“There is a level of savviness among today's audience, so the best thing brands can do is show who they really are, and allow audiences to decide whether they want to engage or not, says Sehdev. “It's a liberating message, and today people want to be liberated."
Through a lens that focuses on brand-building, Sehdev says he was particularly fascinated with Kim's ability to polarize audiences with a non-apologetic approach to her public persona. He goes on to explain that without having "haters," you really don't have a brand, as strong emotions, and bring recognition, are tied to a fearlessness approach.
“Don't look to hide your differences, amplify them, because they are what makes your brand unique and that uniqueness will set you apart more than ever before," says Sehdev. “There is power around overexposure and transparency. Don't look to create contrived messages, instead let people into your brand, motives and intentions. That level of self-belief is contagious. Remember, all organizations are flawed in one way or another, so don't look to create perfection. Too many people have said all the right things in front of the camera then been caught behind closed doors saying another."
When asked why it was Kim who he chose to become the heralded protagonist of his book, Sehdev is frank. “Why not Kim?," he says.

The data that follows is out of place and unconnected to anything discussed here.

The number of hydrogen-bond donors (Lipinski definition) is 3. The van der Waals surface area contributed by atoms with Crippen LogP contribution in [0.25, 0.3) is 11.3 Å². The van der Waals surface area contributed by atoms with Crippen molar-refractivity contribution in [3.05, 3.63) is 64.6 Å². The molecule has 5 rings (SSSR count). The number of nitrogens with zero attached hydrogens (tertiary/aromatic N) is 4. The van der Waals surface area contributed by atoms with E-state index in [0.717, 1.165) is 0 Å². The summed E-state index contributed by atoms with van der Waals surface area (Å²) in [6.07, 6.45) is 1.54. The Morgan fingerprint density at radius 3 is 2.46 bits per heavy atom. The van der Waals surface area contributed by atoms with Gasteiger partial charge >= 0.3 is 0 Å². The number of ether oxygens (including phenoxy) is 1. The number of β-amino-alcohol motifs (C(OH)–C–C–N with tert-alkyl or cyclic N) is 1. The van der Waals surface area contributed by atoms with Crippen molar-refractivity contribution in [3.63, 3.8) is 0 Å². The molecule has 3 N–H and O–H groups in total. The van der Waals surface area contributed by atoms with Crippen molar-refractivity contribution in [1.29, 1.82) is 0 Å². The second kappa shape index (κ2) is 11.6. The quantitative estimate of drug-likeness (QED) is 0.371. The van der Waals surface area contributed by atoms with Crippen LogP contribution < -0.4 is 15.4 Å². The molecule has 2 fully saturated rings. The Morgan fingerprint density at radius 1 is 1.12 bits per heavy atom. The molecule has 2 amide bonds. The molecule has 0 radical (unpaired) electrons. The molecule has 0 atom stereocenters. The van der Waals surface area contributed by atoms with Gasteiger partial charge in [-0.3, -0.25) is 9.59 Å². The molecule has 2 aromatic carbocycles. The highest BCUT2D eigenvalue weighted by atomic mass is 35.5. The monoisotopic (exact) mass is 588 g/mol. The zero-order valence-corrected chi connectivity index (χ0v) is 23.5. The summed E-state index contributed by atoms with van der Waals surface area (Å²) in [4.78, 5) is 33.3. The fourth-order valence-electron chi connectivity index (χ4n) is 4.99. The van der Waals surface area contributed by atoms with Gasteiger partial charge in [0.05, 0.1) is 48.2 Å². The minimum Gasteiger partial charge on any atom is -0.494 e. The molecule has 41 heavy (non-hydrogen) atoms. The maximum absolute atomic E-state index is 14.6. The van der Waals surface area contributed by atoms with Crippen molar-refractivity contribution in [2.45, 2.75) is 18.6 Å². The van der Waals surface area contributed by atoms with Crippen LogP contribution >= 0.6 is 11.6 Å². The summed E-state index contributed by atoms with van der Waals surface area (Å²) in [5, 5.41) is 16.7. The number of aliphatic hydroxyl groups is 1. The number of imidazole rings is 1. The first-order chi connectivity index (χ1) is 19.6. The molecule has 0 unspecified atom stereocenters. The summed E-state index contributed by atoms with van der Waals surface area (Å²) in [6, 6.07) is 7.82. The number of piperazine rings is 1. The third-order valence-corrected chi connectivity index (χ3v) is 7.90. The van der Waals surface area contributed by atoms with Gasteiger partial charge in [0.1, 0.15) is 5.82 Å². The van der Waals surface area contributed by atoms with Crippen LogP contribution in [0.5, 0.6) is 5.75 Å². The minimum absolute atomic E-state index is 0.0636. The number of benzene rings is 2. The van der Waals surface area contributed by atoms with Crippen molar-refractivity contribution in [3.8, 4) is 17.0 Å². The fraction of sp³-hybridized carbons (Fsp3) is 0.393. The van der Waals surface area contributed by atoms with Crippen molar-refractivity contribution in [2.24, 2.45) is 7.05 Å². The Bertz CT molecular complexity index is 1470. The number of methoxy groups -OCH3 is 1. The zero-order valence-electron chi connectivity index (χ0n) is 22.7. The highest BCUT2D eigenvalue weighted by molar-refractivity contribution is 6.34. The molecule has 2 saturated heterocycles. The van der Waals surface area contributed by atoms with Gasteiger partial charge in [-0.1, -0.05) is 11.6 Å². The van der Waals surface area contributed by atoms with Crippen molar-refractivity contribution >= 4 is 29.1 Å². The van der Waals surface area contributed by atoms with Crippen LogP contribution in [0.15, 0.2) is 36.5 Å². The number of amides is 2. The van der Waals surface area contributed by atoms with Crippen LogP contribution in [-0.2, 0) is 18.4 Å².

“First and foremost, it was the fact that she has shaped our culture," he says. “There's the social following, but also there's a vulnerability, narcissism and sheer audaciousness that has propelled her from reality show laughing stock to cover girl and social media superstar. She is self-made and that is enormously powerful. The new breed of celebrity is not [thanks to] a talent agent from the old school world. She has promoted herself."
According to Sehdev, his decision to write the book came from his own realization that the world was changing in terms of who was holding the influence over the masses, and just how they achieved that status. He especially found this relevant in terms of Hollywood.
“I was born and raised in the UK, and it was fascinating to me when I moved to Hollywood that there was this massive shift in the way people were thinking," said Sehdev, who began his career in investment banking. “It made me realize it's not about one culture being better than another or having higher moral ground, and it's not about values or being good or bad, it's just a different way [of achieving influence]."
When asked if he thinks that traditional advertising still can have sway over consumers, Sehdev remains optimistic.